Today’s consumers are more empowered than ever before. They know what they’re looking for. They have the capacity to conduct exhaustive research in order to determine where they want to buy from. And they’re not afraid to take their business elsewhere if they have a negative experience with a company or when a brand generates negative reviews.
In a survey, it was found that 71 percent of customers are willing to terminate their relationship with a brand if they feel they’ve experienced poor customer service. They’re also likely to tell other people about their negative feelings. In an another survey, it was observed that unhappy customers share their experiences with approximately nine to 15 people.
In simple words, it means delivering a positive customer experience is more critical than it’s ever been.
Companies are aware of this. Hence, they hire UI/UX designers and customer service representatives in an effort to breed good will among the clients. But ticking these boxes isn’t sufficient if you’re trying to deliver truly exceptional customer service.
To really elevate your customers’ experience with your brand, it’s critical to train your team so that they focus on empathy. Here’s why empathy matters to both your customer service and company’s bottom line.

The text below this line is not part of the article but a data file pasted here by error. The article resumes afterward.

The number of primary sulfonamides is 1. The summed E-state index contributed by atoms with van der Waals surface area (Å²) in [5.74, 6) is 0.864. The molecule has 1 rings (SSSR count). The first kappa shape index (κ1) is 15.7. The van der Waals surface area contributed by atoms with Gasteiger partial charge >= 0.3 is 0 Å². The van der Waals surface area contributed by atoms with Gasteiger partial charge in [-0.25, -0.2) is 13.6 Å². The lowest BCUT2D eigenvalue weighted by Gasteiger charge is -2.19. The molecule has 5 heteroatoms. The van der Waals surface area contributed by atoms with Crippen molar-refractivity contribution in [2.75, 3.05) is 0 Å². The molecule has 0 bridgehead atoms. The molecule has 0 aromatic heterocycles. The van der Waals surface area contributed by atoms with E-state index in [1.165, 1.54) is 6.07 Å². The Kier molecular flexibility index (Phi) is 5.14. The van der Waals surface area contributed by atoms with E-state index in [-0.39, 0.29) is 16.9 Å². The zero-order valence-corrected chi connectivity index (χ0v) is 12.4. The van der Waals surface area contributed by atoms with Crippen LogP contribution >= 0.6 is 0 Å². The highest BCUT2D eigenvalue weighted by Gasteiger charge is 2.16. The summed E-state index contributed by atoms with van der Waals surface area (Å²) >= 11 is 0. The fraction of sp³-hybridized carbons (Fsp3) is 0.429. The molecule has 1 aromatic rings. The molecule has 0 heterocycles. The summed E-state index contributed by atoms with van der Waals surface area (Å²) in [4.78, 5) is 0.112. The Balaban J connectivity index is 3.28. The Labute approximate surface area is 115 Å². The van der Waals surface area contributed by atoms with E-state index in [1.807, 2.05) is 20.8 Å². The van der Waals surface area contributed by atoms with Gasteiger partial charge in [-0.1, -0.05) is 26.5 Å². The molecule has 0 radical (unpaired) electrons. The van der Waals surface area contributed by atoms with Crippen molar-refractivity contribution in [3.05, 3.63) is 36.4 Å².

Defining the Value of Empathy
Many people confuse empathy with sympathy, but in reality, these are two different approaches to relating with other people.
While sympathy involves feeling pity for another person, empathy takes things a step further by working to (non-judgmentally) understand the other person’s experience and how it’s making them feel. In other words, empathy is all about putting yourself in the other person’s shoes and understanding the emotions generated by a certain experience.
Let’s take a look at an example. Say a customer has called the support team of an antivirus company and is upset because their antivirus software has abruptly stopped working. A sympathetic response would be something like, “I’m sorry the software has stopped working.” An empathetic response can follow this tone: “I’m sorry this is happening to you. I know how frustrating it can be to take time out of your day to deal with a computer issue, especially when you weren’t expecting it. I’m going to help you resolve this issue as quickly as possible so that you can get on with your day.”
Now, put yourself in the shoes of the customers and think which response will make you feel more favorable towards the company?
I can bet most people would prefer the empathetic response because it addresses the person’s feelings and not just the specifics of the situation.
And therein lies the rub: At its heart, a customer’s relationship with a brand involves their feelings. If a consumer feels satisfied and good whenever they interact with the brand, they’re more likely to maintain their loyalty. If interacting with a brand leaves a bad taste in their mouth, they’re most likely to take their business elsewhere.